New Process Seeks To Speed Up Relocation, Family Unification For Refugees Stranded In Greece

Up to 57,000 asylum-seekers are living in limbo.
Nearly 57,000 migrants and refugees have been stranded in makeshift camps throughout Greece since Balkan countries closed their borders in March.
Nearly 57,000 migrants and refugees have been stranded in makeshift camps throughout Greece since Balkan countries closed their borders in March.
Danae Leivada

ATHENS, Greece -- The country launched a new pre-registration process for asylum-seekers on June 8th. The beleaguered Mediterranean country has high hopes for the new process, which aims to expedite family reunification requests and relocation efforts for those seeking to settle elsewhere in the EU.

As many as 57,000 migrants and refugees from Syria, Iraq, Afghanistan and other conflict-ridden areas who had been attempting to reach western Europe have been stuck in Greece since Balkan countries closed their borders in early March. That decision left many refugees and migrants stranded for months in makeshift camps with little hope and in increasingly harsh living conditions — most notably evidenced by the recently evacuated Idomeni camp.

The new pre-registration process, funded by the European Commission and run by the Greek Asylum Service, the UN refugee agency and the European Asylum Support Office, hopes to meet the demand for access to international protection from the tens of thousands of people currently residing in temporary accommodation sites in Greece.

In the first three days following the launch of the new registration process, 1,200 people were pre-registered at camps in Athens and the coastal town of Thessaloniki.

Speaking to the press at the Elliniko refugee camp in Athens -- where the registration in the capital takes place -- on June 13, director of Greece’s Asylum Service Maria Stavropoulou explained that the goal is to register 1,400 asylum seekers each day, in two sites, over two months.

“Each asylum claim is examined on an individual basis,” Katerina Kitidi, of UNHCR Greece, said. “If someone is in need of protection, they can be granted asylum, even if they don’t come from a war-torn country,” she explained.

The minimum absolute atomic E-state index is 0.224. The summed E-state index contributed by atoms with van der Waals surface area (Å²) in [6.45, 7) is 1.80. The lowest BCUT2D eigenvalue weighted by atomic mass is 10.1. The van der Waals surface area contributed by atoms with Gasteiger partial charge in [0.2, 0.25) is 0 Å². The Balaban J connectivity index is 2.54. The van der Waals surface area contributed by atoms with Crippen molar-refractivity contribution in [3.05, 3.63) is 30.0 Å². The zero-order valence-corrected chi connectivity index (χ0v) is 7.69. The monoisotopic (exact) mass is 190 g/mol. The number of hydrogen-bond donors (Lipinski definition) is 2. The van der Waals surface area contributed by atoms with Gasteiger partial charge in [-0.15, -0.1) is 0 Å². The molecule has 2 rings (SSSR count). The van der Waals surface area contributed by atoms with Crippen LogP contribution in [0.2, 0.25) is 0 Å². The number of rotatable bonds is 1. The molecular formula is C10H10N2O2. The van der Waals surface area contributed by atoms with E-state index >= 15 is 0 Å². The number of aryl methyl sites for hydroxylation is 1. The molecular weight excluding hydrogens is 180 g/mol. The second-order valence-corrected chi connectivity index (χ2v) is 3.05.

Under the recent EU-Turkey deal, which aims to stem the flow of refugees entering Europe, people currently stranded in Greece are required to apply for asylum to be relocated to other countries in the EU or reunited with their families. They also have the option of requesting asylum in Greece, which may or may not be approved, depending on individual circumstances. The number of claims filed by stranded refugees and migrants have overwhelmed Greek authorities, slowing down the process.

The pre-registration operation that Greece just launched is intended to accelerate matters by identifying the nationalities of asylum seekers and discerning the most vulnerable cases before them -- such as unaccompanied minors, people with urgent medical conditions or single-parent families.

As soon as asylum seekers complete their pre-registration for asylum, they will receive an asylum seeker’s card that allows them to stay in Greece legally, as well as access basic services, until the country has made a decision on the asylum request, according to UNHCR.

Before the new process was instituted, asylum seekers had no legal status while they waited for their asylum applications to be examined.

“It's important to give everyone the right to enter the asylum process here, even if some people will not eventually get it,” Kitidi pointed out.

While the project kicked off in cities including Athens and Thessaloniki, its implementation has been delayed on the Greek island Chios until June 17, causing anger among the more than 2,000 refugees in the camps there, Al Jazeera reported.

In the capital, the process is conducted at the Elliniko camp, located just a few meters away from the buildings which shelter almost 3,500 people.

Elliniko, the site of Athens’ former airport and later served as a venue for the 2004 Olympic Games, is a dilapidated complex decried for its squalid conditions by many human rights organizations. Overcrowding in the camp has worsened conditions, leading to mounting tension and breakouts of violence among its inhabitants. The migration minister has said that the evacuation of Elliniko is among the government's top priorities.

Stavropoulou thinks the new procedures will help reduce levels of frustration and hopefully ease tensions.

“People will get a sense that something is coming in the future, so they will feel like they have options,” she said.

The Greek Asylum Service has promised to send a text message by the end of July to people who have pre-registered, informing them of the date and location of their next appointment.

Danae Leivada reported from Athens. Sara Elkamel reported from New York.

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